# Move Camera Around Sphere

I'm trying to move my camera in a spherical motion around a model in my world. I've seen converting spherical coordinates(rho, theta, phi) to cartesian coordinates (x, y, z), but I'm not sure how to go about setting this up. Here is what I've tried to so far but it isn't continuously orbiting the model. It gets to a certain point and then the rotation seems to reverse itself.

Initialize `theta` and `phi`:

``````private float theta = 0.0f;
private float phi = 0.0f;
``````

Update `theta` and `phi` each frame:

``````// This should move the camera toward the upper-right continuously, correct?
theta = (theta+1.0f)%360;
phi = (phi+1.0f)%360;
``````

Convert `theta` and `phi` to cartesian coordinates for the camera:

``````camera.position.x = CAMERA_DISTANCE * (float)Math.sin(theta*MathHelper.PIOVER180) * (float)Math.cos(phi*MathHelper.PIOVER180);
camera.position.y = CAMERA_DISTANCE * (float)Math.sin(theta*MathHelper.PIOVER180) * (float)Math.sin(phi*MathHelper.PIOVER180);
camera.position.z = CAMERA_DISTANCE * (float)Math.cos(theta*MathHelper.PIOVER180);
``````

Then update the camera look at point and view matrix:

``````camera.lookAt(0, 0, 0);
camera.update();
``````

Note: I am using Java on Android with the libGDX framework and I am trying to control the rotation using an 2D on-screen virtual joystick and I still need to find a way to map the joystick to `theta` and `phi`.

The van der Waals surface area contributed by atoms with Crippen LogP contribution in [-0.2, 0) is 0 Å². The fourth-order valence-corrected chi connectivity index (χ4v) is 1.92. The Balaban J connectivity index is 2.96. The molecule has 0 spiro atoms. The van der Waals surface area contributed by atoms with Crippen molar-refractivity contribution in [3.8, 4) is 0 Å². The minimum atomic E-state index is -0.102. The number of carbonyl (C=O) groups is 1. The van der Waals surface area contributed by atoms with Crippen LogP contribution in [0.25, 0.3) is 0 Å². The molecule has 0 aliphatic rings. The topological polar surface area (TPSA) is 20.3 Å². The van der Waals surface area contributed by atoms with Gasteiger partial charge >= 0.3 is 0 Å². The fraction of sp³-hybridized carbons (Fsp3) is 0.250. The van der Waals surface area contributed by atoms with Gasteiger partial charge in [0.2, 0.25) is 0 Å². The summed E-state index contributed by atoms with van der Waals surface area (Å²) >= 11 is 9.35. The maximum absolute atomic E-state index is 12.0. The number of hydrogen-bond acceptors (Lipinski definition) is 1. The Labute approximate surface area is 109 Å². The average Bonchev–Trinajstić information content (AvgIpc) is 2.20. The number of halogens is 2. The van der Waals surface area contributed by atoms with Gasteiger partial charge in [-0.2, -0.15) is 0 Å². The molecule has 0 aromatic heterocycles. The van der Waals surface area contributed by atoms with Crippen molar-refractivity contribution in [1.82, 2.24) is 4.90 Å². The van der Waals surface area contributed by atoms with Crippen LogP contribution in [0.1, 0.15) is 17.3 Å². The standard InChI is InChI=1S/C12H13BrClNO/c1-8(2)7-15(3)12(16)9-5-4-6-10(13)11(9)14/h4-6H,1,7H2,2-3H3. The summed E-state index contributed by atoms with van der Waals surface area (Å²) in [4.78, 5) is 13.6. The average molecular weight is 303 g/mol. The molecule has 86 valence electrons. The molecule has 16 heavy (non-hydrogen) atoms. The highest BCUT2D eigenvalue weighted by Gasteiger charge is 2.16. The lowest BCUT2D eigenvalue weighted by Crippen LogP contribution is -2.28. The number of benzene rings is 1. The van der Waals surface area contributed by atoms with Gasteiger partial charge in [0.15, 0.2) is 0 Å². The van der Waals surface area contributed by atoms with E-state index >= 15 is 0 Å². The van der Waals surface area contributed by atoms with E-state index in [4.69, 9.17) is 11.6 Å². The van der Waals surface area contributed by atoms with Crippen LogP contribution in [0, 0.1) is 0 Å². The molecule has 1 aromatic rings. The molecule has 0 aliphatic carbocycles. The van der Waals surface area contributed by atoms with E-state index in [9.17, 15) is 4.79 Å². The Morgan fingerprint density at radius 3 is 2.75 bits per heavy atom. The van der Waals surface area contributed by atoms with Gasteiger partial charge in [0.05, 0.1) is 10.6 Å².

Any help is greatly appreciated!

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## 1 Answer

I recently did something just like this. This website helped me a lot to visualize what I needed to do.

What you need to do is convert your local joystick coordinates (relative to it's center) to pitch and yaw values:

``````public float getPitch()
{
return (position.X - center.X) * MathHelper.PIOVER180;
}

public float getYaw()
{
return (position.Y - center.Y) * MathHelper.PIOVER180;
}
``````

Then you can use a quaternion to represent it's rotation:

``````public void rotate(float pitch, float yaw, float roll)
{
newQuat.setEulerAngles(-pitch, -yaw, roll);
rotationQuat.mulLeft(newQuat);
}
``````

Then you can apply the quaternion to the camera's view matrix using libGDX's built in `rotate(quaternion)` method:

``````camera.view.rotate(rotationQuat);

// Remember to set the camera to "look at" your model
camera.lookAt(0, 0, 0);
``````
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That worked perfectly! Thank you!! – Alex_Hyzer_Kenoyer Dec 26 '12 at 15:49